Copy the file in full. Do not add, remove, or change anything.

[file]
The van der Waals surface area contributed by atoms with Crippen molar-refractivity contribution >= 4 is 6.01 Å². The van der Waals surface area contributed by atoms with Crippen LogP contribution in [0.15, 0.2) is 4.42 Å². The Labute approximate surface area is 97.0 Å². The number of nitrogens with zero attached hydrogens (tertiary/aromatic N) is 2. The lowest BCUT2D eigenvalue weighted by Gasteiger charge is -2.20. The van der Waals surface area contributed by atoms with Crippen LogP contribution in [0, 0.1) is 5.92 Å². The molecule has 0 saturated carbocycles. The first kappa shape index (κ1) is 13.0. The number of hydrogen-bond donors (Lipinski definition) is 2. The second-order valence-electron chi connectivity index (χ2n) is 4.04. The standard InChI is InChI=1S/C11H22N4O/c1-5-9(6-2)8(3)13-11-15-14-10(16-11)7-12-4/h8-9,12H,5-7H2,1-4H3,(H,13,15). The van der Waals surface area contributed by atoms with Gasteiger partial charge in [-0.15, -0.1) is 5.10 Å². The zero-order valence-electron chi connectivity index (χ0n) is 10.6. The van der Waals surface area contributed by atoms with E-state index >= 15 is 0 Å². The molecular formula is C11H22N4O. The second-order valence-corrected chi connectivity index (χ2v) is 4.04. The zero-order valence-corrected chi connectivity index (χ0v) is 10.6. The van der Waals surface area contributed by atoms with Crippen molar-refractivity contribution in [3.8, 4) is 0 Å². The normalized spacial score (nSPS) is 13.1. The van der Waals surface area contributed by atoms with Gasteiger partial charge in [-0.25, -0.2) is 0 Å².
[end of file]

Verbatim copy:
The van der Waals surface area contributed by atoms with Crippen molar-refractivity contribution >= 4 is 6.01 Å². The van der Waals surface area contributed by atoms with Crippen LogP contribution in [0.15, 0.2) is 4.42 Å². The Labute approximate surface area is 97.0 Å². The number of nitrogens with zero attached hydrogens (tertiary/aromatic N) is 2. The lowest BCUT2D eigenvalue weighted by Gasteiger charge is -2.20. The van der Waals surface area contributed by atoms with Crippen LogP contribution in [0, 0.1) is 5.92 Å². The molecule has 0 saturated carbocycles. The first kappa shape index (κ1) is 13.0. The number of hydrogen-bond donors (Lipinski definition) is 2. The second-order valence-electron chi connectivity index (χ2n) is 4.04. The standard InChI is InChI=1S/C11H22N4O/c1-5-9(6-2)8(3)13-11-15-14-10(16-11)7-12-4/h8-9,12H,5-7H2,1-4H3,(H,13,15). The van der Waals surface area contributed by atoms with Gasteiger partial charge in [-0.15, -0.1) is 5.10 Å². The zero-order valence-electron chi connectivity index (χ0n) is 10.6. The van der Waals surface area contributed by atoms with E-state index >= 15 is 0 Å². The molecular formula is C11H22N4O. The second-order valence-corrected chi connectivity index (χ2v) is 4.04. The zero-order valence-corrected chi connectivity index (χ0v) is 10.6. The van der Waals surface area contributed by atoms with Crippen molar-refractivity contribution in [3.8, 4) is 0 Å². The normalized spacial score (nSPS) is 13.1. The van der Waals surface area contributed by atoms with Gasteiger partial charge in [-0.25, -0.2) is 0 Å².